One of the marvels of modern dentistry is the dental crown. They can be made from a variety of materials and can be used to treat several different problems. Basically, a crown is a sort of cap that is put over a tooth to either protect it or to improve a person’s appearance. When it is cemented into place, it covers the entire visible part of a tooth above the gum line.
There can be many reasons why a dental crown is necessary. A tooth may be weak because of being cracked, broken or severely worn down. The tooth may have had to be filled to a great extent because of such a large cavity that it is no longer able to withstand the pressures of biting anymore. The tooth may have had to have a root canal performed on it. The tooth may be crooked or discolored. Dental crowns are also used when a false tooth has been implanted into the jaw. Whatever the reason, the basic problem is that something is wrong with the tooth, and a crown will both protect the tooth and make it more visually appealing.
Permanent crowns are made from a variety of materials. Which material is used depends on factors such as where the tooth is located, what forces it will need to withstand (biting strength, chewing, etc.). It can also be based on a patient’s allergy, such as an allergy to metal. The basic materials used are metal, porcelain which is fused to metal, all resin or all ceramic.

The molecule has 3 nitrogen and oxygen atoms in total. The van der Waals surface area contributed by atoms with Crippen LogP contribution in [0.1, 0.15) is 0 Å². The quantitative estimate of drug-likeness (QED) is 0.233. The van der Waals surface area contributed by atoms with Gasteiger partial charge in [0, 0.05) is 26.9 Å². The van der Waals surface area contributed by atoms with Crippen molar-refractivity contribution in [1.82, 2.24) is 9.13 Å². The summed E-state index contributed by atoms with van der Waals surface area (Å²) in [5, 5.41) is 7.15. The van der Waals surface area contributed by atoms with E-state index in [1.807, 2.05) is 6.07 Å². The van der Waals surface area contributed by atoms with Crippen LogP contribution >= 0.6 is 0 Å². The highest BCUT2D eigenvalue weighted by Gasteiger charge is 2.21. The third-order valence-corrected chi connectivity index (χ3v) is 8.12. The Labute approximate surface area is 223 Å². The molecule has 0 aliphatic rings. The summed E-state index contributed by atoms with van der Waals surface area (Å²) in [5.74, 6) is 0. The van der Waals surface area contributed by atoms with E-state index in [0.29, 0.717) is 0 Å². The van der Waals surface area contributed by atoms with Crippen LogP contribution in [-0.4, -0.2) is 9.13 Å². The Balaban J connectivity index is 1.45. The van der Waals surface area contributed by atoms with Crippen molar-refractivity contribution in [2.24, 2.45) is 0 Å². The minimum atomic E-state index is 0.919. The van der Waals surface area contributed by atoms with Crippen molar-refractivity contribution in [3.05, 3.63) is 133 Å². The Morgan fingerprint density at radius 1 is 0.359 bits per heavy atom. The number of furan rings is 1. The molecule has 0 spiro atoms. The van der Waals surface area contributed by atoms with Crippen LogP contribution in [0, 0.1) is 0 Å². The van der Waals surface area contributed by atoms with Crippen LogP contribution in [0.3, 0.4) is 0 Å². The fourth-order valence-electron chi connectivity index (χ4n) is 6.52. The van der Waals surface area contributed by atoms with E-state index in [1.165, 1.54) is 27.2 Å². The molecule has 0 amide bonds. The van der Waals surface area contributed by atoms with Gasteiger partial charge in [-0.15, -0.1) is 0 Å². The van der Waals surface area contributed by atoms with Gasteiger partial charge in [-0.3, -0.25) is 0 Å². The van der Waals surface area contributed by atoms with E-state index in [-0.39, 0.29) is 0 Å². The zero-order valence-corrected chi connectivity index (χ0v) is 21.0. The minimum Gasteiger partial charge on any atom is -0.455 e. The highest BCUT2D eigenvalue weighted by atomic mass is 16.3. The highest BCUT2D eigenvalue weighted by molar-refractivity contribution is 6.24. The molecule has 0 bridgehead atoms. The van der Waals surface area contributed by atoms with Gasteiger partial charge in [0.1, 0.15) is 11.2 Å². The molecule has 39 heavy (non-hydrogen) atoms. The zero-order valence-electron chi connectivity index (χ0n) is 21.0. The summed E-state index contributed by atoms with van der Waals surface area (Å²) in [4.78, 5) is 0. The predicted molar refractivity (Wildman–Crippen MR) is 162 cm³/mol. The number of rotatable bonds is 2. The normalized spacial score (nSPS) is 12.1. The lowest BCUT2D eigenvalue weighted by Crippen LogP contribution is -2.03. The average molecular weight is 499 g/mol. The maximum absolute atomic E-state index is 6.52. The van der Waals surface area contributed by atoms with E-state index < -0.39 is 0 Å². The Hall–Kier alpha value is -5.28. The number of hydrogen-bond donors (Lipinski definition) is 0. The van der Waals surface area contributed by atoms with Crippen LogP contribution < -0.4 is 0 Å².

Metals used for crowns are made from gold alloys, other alloys or a base metal alloy such as nickel. Metal crowns can withstand the forces of biting and chewing better than other crown alternatives. They last longest of any type of crown. They rarely ever break. Because of the difference in appearance between metal and normal teeth, metal crowns are usually used for back molars, where they are less visible. Because it is easy to work with, using a gold alloy is one way of making a crown that will fit extremely well.
Porcelain-fused-to-metal crowns are created by first making a dental crown out of metal and then fusing a porcelain veneer over that. These types of crowns combine the strength of metal with the more aesthetically-pleasing look of porcelain. Sometimes only the part of the crown that will be showing will have the porcelain veneer added. While these caps are stronger and last longer than all resin or all ceramic crowns, they do have some drawbacks. It is possible for the porcelain veneer to chip. They can wear from biting and/or chewing.
All resin crowns are usually less expensive than other types. They do have drawbacks, however. They will wear down over time and have to be replaced at some point.
All porcelain crowns are the best in appearance. Porcelain will more closely resemble natural teeth and can be matched to the natural color of a person’s teeth. The problems that can occur with porcelain are that they can chip and break more easily; they will wear down eventually and also need replacements.
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